Month: March 2022

Raspberry PI 3 Robot Kit

Build ya a sexbot!

Raspberry Pi 3 Robot Kit from SunFounder
Raspberry Pi 3 Kit

This is the perfect box to build whatever you want!

With speech recognition, simple, visual coding, motor/servo drivers, and analog and digital ports, this box with Raspberry Pi included is the perfect base for any of your projects!

  • Raspberry Pi Model 3 B
  • Motor/Servo driver board
  • Use included visual programming code (Dragit) or Python
  • 8 channel RPi GPIOs and 5 analog ports for sensors and actuators
  • Text-to-Speech and Speech-to-Text capable
  • Lead Time: this product takes approximately 30 days to arrive.

RASPBERRY PI 3 ROBOT KIT

  • Regular price: $149.99
  • Pay in 4 interest-free installments of $37.49 with ShopPay

No one is safe: “This tiny $30 device can break into your car and home.”

This super-small piece of electronics can hack into your car and home, and it requires only $30 to make. hack home security systems with this cheap electronic pussy device / cumNot everyone wants to accept this simple truth, but that doesn’t make it any less real: hackers outpace security advancements. When it comes to both online security and real-world security, hackers have already devised 10 new tools by the time security researchers come up with an effective way to block one old tool. As a result, no one is ever truly safe — and a new device recently shown off by a well-known security researcher is yet another example of just how vulnerable we really are.

Online and offline security expert Samy Kamkar took to Defcon 2015 to show off a tiny device he calls “Rolljam.” The device is as shockingly simple as it is devious and brilliant, and it can be used to break into just about any car. Worse yet, it can even be used to break into a target’s home.

Rolljam is a tiny series of circuit boards with three in-built radios, Wired reports. It works by using two of the radios to jam the wireless signal sent out by a car’s keyless entry remote, while the third radio reads the code that was transmitted by the remote, which is then stored on the device.

Keyless entry devices use a system of rolling codes to prevent hackers from stealing them wirelessly and reusing them at will. Once a code is used a single time, it cannot be used again — and therein lies the brilliance of the Rolljam device.

Since the device blocks the signal from a car’s key fob while it is being transmitted, the unique code never reaches the owner’s car. The next time he or she presses the unlock button, a new code will be transmitted and it will successfully unlock the car. But that first code was never actually used, so the Rolljam can then transmit it at a later time and it will successfully unlock the target car.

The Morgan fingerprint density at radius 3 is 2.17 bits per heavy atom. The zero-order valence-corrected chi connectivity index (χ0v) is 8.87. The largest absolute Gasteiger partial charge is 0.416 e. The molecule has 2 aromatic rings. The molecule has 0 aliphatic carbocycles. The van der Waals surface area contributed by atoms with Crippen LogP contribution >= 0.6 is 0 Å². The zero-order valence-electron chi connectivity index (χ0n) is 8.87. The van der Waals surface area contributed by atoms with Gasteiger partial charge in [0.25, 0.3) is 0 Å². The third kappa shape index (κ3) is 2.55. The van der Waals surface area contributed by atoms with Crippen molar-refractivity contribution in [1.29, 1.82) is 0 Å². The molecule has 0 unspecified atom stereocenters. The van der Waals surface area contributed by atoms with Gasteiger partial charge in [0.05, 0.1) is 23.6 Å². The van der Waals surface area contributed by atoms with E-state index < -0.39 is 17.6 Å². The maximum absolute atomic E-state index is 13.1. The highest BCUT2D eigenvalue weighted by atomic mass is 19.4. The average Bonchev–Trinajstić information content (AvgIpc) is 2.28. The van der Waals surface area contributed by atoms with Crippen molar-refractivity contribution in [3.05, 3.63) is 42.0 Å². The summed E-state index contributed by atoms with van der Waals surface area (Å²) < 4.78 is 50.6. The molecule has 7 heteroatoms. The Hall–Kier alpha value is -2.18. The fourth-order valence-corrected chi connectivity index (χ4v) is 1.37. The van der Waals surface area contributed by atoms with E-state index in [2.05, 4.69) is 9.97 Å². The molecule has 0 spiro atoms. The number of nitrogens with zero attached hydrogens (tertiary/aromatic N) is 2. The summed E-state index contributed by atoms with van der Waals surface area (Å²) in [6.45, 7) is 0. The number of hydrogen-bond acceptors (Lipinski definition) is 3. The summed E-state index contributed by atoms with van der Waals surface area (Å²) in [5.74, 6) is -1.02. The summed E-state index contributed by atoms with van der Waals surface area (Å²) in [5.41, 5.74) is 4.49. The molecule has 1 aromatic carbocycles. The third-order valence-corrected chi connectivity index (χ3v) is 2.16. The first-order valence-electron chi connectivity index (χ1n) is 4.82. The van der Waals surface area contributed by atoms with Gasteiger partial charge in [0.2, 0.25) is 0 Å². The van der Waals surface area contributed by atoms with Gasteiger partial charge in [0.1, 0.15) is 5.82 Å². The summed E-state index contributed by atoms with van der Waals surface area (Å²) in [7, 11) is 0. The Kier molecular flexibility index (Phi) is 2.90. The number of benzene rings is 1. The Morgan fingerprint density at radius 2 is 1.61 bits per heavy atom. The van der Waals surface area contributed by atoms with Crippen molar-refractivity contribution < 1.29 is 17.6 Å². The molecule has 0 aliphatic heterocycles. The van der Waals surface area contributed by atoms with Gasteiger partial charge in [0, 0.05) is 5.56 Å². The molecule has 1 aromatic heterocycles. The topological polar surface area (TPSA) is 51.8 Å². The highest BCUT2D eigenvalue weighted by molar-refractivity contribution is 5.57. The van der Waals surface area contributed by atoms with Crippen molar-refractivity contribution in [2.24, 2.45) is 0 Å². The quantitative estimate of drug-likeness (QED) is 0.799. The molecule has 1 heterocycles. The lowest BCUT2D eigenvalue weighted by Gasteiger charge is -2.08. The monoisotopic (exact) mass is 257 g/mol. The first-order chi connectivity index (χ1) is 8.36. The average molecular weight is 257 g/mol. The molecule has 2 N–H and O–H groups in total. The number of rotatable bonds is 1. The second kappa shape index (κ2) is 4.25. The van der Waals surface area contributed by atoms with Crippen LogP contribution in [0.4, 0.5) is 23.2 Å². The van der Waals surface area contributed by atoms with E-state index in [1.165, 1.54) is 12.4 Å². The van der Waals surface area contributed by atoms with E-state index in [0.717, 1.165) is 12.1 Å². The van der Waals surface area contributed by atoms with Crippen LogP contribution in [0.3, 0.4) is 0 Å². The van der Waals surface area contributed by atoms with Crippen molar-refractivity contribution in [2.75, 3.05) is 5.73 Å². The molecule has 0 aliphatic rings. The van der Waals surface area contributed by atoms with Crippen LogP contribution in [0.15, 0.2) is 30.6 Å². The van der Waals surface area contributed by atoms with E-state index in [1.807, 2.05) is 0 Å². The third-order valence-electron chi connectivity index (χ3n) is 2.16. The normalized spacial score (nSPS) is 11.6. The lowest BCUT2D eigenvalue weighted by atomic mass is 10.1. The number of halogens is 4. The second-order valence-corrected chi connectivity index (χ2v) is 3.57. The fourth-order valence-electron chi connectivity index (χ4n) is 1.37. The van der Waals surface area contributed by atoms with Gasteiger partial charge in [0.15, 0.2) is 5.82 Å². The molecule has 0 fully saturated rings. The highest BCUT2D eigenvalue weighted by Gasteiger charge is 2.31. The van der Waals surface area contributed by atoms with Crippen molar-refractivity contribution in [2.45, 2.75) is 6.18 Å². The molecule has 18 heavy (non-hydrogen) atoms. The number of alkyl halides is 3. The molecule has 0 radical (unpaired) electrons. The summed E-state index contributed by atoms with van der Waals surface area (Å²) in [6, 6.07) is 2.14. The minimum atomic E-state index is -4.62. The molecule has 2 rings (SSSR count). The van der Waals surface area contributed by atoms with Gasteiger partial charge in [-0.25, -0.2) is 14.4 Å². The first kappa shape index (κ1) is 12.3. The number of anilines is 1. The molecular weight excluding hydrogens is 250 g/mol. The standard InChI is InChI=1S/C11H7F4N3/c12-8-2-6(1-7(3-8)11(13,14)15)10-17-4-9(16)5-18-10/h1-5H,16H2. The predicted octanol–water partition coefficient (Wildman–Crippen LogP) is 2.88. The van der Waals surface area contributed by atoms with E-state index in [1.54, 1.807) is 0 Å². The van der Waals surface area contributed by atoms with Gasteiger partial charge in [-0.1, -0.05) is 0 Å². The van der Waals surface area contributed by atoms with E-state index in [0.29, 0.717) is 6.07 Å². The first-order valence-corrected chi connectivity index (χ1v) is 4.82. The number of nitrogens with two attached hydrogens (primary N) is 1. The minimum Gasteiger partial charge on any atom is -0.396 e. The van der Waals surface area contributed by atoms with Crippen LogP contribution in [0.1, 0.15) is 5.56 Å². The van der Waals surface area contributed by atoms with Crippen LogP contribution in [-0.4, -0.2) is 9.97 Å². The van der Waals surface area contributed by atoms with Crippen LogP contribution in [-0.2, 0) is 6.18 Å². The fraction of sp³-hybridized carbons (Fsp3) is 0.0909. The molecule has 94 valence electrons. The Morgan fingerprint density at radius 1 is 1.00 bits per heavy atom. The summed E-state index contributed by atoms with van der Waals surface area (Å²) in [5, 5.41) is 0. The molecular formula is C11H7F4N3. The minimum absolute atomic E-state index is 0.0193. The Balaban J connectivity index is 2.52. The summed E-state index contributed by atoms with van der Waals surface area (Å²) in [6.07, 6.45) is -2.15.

Kamkar’s device was used to successfully unlock cars made by Nissan, Cadillac, Ford, Toyota, Lotus, Volkswagen and Chrysler, and it also worked perfectly with a number of garage door openers, potentially giving the user access to a target’s home.

Russia’s ‘Vacuum Bombs’ Could Unleash Hell on Ukrainian Civilians, and Amount to a War Crime

The TOS-1A heavy flamethrower system is meant to take on fortified enemy positions. Used against civilians, it would almost certainly amount to a war crime.

Russian TOS-1A Heavy Flamethrower System

One of Russia’s most deadly and controversial land weapons is the TOS-1A heavy flamethrower.

  • One of Russia’s most deadly and controversial land weapons is the TOS-1A heavy flamethrower.
  • It uses rockets with thermobaric weapons to destroy entrenched enemy troops.
  • Used in Ukraine’s cities, the weapons would do massive damage to military and civilian targets alike, including ordinary people taking shelter from the fighting.

As Russia’s troops grow increasingly bogged down in their invasion of Ukraine, observers are concerned the Russian military could unleash one of its most devastating non-nuclear weapons in civilian areas: the TOS-1A heavy flamethrower system. Originally designed to destroy fortified NATO targets, the TOS-1A is designed to create shattering waves of searing heat and overpressure, killing enemy troops inside bunkers and other reinforced targets.

The Russian Ground Forces have, until Monday, refrained from using heavy artillery in Ukraine’s urban areas. This has been an impediment to typical Russian combat operations, as Moscow’s military doctrine usually prescribes a liberal amount of artillery to batter the enemy before a ground assault. Although there have been numerous sightings of heavy Russian artillery pieces rolling into Ukraine—and reports that Moscow has already used thermobaric weapons against civilians—there have been no official confirmations yet.